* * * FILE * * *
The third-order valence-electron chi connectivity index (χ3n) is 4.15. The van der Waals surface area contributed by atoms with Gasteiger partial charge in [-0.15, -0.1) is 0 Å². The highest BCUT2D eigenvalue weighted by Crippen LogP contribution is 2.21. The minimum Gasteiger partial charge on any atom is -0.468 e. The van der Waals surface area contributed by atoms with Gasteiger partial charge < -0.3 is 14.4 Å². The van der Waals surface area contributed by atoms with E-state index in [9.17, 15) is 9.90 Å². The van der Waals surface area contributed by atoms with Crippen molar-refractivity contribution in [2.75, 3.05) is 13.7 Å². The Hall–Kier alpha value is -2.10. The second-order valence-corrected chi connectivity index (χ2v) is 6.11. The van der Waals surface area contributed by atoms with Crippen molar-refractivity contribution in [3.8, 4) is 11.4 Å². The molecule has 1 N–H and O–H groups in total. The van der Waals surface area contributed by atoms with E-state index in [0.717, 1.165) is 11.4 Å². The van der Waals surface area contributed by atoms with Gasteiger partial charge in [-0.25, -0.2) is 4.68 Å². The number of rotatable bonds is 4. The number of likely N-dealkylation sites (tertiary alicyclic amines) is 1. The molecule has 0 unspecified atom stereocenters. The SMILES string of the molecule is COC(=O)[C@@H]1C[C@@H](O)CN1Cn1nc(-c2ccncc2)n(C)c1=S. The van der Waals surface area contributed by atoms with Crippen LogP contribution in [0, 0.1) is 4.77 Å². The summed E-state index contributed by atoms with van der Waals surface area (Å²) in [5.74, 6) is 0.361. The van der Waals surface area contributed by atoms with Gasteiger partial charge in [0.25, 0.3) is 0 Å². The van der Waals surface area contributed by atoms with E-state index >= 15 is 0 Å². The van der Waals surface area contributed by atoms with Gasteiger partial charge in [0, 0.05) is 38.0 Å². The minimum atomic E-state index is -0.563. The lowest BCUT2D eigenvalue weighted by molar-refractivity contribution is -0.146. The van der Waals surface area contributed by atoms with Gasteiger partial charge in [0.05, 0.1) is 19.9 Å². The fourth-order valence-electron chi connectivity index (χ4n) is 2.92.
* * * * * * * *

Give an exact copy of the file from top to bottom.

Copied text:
The third-order valence-electron chi connectivity index (χ3n) is 4.15. The van der Waals surface area contributed by atoms with Gasteiger partial charge in [-0.15, -0.1) is 0 Å². The highest BCUT2D eigenvalue weighted by Crippen LogP contribution is 2.21. The minimum Gasteiger partial charge on any atom is -0.468 e. The van der Waals surface area contributed by atoms with Gasteiger partial charge < -0.3 is 14.4 Å². The van der Waals surface area contributed by atoms with E-state index in [9.17, 15) is 9.90 Å². The van der Waals surface area contributed by atoms with Crippen molar-refractivity contribution in [2.75, 3.05) is 13.7 Å². The Hall–Kier alpha value is -2.10. The second-order valence-corrected chi connectivity index (χ2v) is 6.11. The van der Waals surface area contributed by atoms with Crippen molar-refractivity contribution in [3.8, 4) is 11.4 Å². The molecule has 1 N–H and O–H groups in total. The van der Waals surface area contributed by atoms with E-state index in [0.717, 1.165) is 11.4 Å². The van der Waals surface area contributed by atoms with Gasteiger partial charge in [-0.25, -0.2) is 4.68 Å². The number of rotatable bonds is 4. The number of likely N-dealkylation sites (tertiary alicyclic amines) is 1. The molecule has 0 unspecified atom stereocenters. The SMILES string of the molecule is COC(=O)[C@@H]1C[C@@H](O)CN1Cn1nc(-c2ccncc2)n(C)c1=S. The van der Waals surface area contributed by atoms with Crippen LogP contribution in [0, 0.1) is 4.77 Å². The summed E-state index contributed by atoms with van der Waals surface area (Å²) in [5.74, 6) is 0.361. The van der Waals surface area contributed by atoms with Gasteiger partial charge in [0.25, 0.3) is 0 Å². The van der Waals surface area contributed by atoms with E-state index >= 15 is 0 Å². The van der Waals surface area contributed by atoms with Gasteiger partial charge in [0, 0.05) is 38.0 Å². The minimum atomic E-state index is -0.563. The lowest BCUT2D eigenvalue weighted by molar-refractivity contribution is -0.146. The van der Waals surface area contributed by atoms with Gasteiger partial charge in [0.05, 0.1) is 19.9 Å². The fourth-order valence-electron chi connectivity index (χ4n) is 2.92.